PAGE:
Amidst this turmoil, this is the week that the United States chose to break the pattern of US foreign policy and relocate their embassy to Jerusalem. A law was passed during the 1990s that the U.S. Embassy is to be located in Jerusalem, which is said to be Israel’s official capital city. However, since this law was passed, all three presidents between then and now (Clinton, Bush and Obama) have completely avoided having to deal with the embassy’s actual relocation. Despite all running on campaigns that pledged the formal move of the embassy from Tel Aviv to Jerusalem, once sworn-in to their role as president, they all avoided relocating the embassy by means of issuing an order to bypass this law. It is clear, given the spectrum of political views showcased by the presidents in power during the last 20 years, that moving the U.S. embassy to Jerusalem is an issue that finds itself across political leniencies. Despite seeming like a content neutral law at face value, the reason why the relocation has been avoided for the last two decades rests on the power of diplomatic recognition of a nation state. By moving the embassy, the U.S. is confirming its support for the nation state of Israel and everything that comes with that support. Thus, as a result, it also insinuates the lack of support for the Palestinian cause and their ability to return to where they are from.

There was a wave of responses that stemmed from this big move to relocate their embassy both for and against the actions of the U.S. Two days after the U.S. inaugurated its new embassy, the country of Guatemala followed suite and also relocated their embassy to Jerusalem showing their support not only to the government of Israel but also to the U.S. The Palestinian President, Mahmoud Abbas, on the other hand, recalled their envoy to Washington D.C. as a way to mark their opinions regarding the U.S. decision to move their embassy to Jerusalem, a city that the Palestinians also claim to be their capital city. This move was symbolic more than anything. By avoiding relocation, previous Presidents were able to use their position as a way to create leverage and lead in a possible mediation role between Israel and Palestine. With this leverage gone and with the U.S. clearly demarcating who they think Jerusalem belongs to – they have also reduced changes of negotiations regarding the area happening through them.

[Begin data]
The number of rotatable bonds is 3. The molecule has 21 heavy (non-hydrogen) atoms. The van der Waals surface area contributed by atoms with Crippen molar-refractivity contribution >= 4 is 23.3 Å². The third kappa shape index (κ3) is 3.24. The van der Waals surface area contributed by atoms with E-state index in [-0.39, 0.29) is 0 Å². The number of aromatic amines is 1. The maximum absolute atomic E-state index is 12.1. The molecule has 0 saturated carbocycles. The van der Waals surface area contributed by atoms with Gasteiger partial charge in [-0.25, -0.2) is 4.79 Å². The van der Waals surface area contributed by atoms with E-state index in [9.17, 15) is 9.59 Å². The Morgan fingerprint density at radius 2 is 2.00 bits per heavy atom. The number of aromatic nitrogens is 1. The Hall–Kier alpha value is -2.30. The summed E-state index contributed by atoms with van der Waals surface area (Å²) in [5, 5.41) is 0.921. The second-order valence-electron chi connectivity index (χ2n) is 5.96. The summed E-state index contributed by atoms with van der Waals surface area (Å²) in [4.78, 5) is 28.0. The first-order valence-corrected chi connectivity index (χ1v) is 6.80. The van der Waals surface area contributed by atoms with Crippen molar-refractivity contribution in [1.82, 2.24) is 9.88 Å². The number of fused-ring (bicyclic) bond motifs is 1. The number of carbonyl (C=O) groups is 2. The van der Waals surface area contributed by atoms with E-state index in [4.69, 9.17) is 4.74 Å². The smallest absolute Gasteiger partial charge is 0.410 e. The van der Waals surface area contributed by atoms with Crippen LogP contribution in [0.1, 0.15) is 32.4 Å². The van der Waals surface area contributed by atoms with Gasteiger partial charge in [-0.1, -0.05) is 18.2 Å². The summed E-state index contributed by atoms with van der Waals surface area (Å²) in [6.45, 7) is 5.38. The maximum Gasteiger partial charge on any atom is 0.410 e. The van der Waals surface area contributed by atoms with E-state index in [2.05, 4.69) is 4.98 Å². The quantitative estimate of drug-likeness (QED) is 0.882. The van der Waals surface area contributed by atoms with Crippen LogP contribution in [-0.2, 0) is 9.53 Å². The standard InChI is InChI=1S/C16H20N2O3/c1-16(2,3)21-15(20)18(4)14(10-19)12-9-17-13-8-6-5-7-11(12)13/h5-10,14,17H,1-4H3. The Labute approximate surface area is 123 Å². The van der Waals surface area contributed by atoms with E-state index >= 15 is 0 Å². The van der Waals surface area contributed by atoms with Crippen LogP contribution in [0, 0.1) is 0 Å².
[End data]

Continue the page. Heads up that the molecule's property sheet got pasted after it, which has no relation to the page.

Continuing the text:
If this was any other country but the U.S., it would not be that significant but because of the U.S.’ influence in the region not having their backing may prove to be quite difficult. Turkey also joined the side against this diplomatic move by asking Israel’s consul to Istanbul to temporarily leave given the growing unrest. They also expelled the Israeli ambassador to Ankara after announcing their “condemnation of Israel’s use of deadly force on Gaza protesters.” Despite the Israelis retaliating by asking Turkey’s diplomats to leave, ambassadors from both Israel and Washington D.C. had already received recalling orders. Not surprisingly, a list of countries within the Middle Eastern region have also voice their concerns over the death toll as well as what relocating the US Embassy means. President Rouhani of Iran publicly stated his support for the Palestinians and so did a Sunni cleric in Lebanon.These actions are a clear sign that the Israeli/Palestinian conflict reaches far beyond the borders of their disputed territory.

Special sessions were called by the United Nations Security Council as well as the Human Rights Council of the United Nations in partnership with the International Criminal Court. A joint international effort has been put into place to attempt mediating an agreement between the Israelis and the Palestinians but it would be truly remarkable if anything were to come out of it. The reality of the situation is that a deal will be brokered with Palestinians and Israelis decide that they want to make peace with each other. We live in an age where death, violence and threats to human life are not as sought out as is power, land, and control. It begs the question – what does the future hold for the people who just want to live in the comfort of their homes? For people who want to live their lives freely following whatever religion those choose to follow and live wherever they would like to live?